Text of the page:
About 80 SMU students, faculty and members of the public attended a discussion on award-winning author Jeff Chang’s newest book “Who We Be: The Colorization of America.” The assembly was held at 7:30 p.m. Wed., March 18 in the Forum of the Hughes Trigg Student Center on campus.
The lecture, sponsored by SMU’s Meadows School of the Arts, the Embrey Human Rights Program and the Office of Multicultural Student Affairs, covered the major points of “Who We Be” and how multiculturalism and race have affected America and our relationships with one another.
Attendees were also encouraged to live-tweet during the event, using the hash tags #WhoWeBeSMU and #WhoWeBeDallas.
“These are serious times,” said Chang. “We’re in a war over culture.”
Chang takes a different approach than most writers by incorporating visual pieces from various artists in his work. Some of these consist of civil rights-related comics, advertisements and the covers of magazines. The visuals also depicted during the lecture included quotes and pictures of several influential civil rights activists and intellectuals such as Ralph Ellison, Cornel West, Michelle Wallace and Martin Luther King Jr.
SMU freshman Brigid O’Leary came away from Chang’s presentation with a better understanding of his book and why racial progression is crucial for American society.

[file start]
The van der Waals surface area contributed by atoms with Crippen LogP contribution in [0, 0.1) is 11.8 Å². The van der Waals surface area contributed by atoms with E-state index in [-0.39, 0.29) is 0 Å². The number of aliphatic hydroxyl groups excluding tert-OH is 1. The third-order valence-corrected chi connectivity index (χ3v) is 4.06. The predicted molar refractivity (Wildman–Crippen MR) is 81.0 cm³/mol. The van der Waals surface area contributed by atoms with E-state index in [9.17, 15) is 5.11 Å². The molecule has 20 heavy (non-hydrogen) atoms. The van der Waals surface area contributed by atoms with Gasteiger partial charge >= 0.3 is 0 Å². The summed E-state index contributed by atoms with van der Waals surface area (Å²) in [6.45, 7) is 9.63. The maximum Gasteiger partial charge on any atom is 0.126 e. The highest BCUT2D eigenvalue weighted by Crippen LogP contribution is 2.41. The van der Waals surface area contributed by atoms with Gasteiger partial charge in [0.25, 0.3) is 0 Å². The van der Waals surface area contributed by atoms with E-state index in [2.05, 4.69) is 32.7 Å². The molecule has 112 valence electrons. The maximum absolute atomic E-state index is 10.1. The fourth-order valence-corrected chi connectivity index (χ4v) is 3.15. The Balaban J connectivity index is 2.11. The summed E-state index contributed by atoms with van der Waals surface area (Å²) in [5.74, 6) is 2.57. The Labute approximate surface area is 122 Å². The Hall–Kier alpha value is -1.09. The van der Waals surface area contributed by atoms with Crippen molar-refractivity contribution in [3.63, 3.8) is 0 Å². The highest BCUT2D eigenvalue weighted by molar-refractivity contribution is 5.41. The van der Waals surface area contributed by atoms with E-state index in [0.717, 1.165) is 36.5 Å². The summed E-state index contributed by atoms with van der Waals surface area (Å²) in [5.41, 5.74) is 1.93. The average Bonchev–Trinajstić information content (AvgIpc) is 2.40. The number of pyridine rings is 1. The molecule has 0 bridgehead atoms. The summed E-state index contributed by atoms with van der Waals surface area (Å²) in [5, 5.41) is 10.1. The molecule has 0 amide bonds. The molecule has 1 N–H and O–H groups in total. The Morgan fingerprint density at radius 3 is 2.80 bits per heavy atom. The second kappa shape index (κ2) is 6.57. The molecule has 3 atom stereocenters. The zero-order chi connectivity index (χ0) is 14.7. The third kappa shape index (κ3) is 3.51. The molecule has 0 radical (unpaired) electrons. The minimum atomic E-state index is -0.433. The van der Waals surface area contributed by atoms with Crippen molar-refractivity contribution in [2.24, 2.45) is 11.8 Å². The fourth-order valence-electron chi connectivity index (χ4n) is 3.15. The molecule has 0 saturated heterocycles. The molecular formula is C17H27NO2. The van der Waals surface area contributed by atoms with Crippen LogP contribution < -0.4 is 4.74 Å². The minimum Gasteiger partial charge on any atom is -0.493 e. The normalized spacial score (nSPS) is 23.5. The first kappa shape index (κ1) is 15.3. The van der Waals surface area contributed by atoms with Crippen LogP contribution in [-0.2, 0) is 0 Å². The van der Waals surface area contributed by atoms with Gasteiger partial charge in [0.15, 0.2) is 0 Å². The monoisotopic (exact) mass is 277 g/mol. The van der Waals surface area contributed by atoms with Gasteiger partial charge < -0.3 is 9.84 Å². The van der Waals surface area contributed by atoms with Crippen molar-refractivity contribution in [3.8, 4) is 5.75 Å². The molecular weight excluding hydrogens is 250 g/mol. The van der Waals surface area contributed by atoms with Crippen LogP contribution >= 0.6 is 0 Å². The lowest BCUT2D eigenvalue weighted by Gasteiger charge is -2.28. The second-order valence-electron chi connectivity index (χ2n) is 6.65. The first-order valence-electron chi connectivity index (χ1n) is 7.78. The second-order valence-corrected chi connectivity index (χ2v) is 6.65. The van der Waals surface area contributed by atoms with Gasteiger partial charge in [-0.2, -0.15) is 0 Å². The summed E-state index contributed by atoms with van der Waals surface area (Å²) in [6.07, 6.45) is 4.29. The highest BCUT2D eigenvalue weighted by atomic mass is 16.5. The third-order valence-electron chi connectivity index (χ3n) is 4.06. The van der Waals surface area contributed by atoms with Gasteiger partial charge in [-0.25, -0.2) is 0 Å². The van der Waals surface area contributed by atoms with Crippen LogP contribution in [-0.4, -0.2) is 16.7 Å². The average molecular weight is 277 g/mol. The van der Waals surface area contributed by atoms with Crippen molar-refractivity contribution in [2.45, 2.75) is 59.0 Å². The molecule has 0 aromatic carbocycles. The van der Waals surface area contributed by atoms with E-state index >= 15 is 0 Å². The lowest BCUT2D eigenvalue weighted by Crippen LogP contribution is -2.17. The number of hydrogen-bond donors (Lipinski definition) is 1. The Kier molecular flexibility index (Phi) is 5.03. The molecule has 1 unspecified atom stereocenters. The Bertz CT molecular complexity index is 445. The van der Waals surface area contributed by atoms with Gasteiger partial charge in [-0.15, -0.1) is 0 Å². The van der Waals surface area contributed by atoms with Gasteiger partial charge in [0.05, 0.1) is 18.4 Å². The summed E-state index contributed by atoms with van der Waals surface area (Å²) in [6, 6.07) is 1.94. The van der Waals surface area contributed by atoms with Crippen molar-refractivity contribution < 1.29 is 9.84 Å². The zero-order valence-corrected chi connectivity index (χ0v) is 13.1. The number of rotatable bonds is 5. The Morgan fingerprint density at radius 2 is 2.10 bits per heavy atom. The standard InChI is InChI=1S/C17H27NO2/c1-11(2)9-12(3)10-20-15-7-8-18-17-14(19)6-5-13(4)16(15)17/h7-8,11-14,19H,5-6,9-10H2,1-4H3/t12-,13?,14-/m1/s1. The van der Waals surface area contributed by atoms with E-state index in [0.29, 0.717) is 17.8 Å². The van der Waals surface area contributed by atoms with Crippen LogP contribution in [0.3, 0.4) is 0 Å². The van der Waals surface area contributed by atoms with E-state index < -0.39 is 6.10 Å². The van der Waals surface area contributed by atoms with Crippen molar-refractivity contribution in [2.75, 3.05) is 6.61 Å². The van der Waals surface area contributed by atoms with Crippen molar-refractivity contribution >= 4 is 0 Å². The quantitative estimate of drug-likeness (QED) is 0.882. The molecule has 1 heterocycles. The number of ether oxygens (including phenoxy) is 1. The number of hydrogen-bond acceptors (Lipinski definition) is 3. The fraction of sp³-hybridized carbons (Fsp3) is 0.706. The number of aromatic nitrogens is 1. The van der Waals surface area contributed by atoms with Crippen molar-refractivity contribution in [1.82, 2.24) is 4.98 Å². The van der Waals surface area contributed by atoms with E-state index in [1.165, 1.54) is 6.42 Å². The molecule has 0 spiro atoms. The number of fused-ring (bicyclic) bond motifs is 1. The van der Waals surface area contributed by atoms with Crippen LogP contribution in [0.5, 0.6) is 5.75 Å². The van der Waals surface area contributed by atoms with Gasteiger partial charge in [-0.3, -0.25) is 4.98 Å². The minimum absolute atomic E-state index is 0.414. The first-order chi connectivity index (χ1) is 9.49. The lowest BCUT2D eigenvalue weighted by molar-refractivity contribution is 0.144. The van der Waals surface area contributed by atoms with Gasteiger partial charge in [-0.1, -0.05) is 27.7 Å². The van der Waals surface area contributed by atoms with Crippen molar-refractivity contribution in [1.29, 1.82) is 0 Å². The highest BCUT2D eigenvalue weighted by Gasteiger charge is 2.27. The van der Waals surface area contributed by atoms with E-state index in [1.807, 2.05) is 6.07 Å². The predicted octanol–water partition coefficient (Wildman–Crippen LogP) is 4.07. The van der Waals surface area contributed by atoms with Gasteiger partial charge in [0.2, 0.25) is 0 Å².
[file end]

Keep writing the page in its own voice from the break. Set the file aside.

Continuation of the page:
“He [Chang] was getting people to focus on how much we have changed and how far we have left to go,” said O’Leary.
Chang, the Executive Director of the Institute for Diversity in the Arts at Stanford University, has also written works such as “Can’t Stop Won’t Stop: A History of the Hip-Hop Generation” and “Total Chaos: The Art and Aesthetics of Hip-Hop.” Additionally, he was awarded the American Book Award, the Asian American Literary Award, and the North Star News Prize for his writing.
Overall, Chang emphasized that America isn’t just made up of one culture and that multiculturalism is continuously emerging. We can either pretend that other cultures don’t exist, or we can accept everyone’s practices and traditions.
“It comes down to this question: How do we see race?” said Chang. “Help us move toward racial justice, toward racial peace.”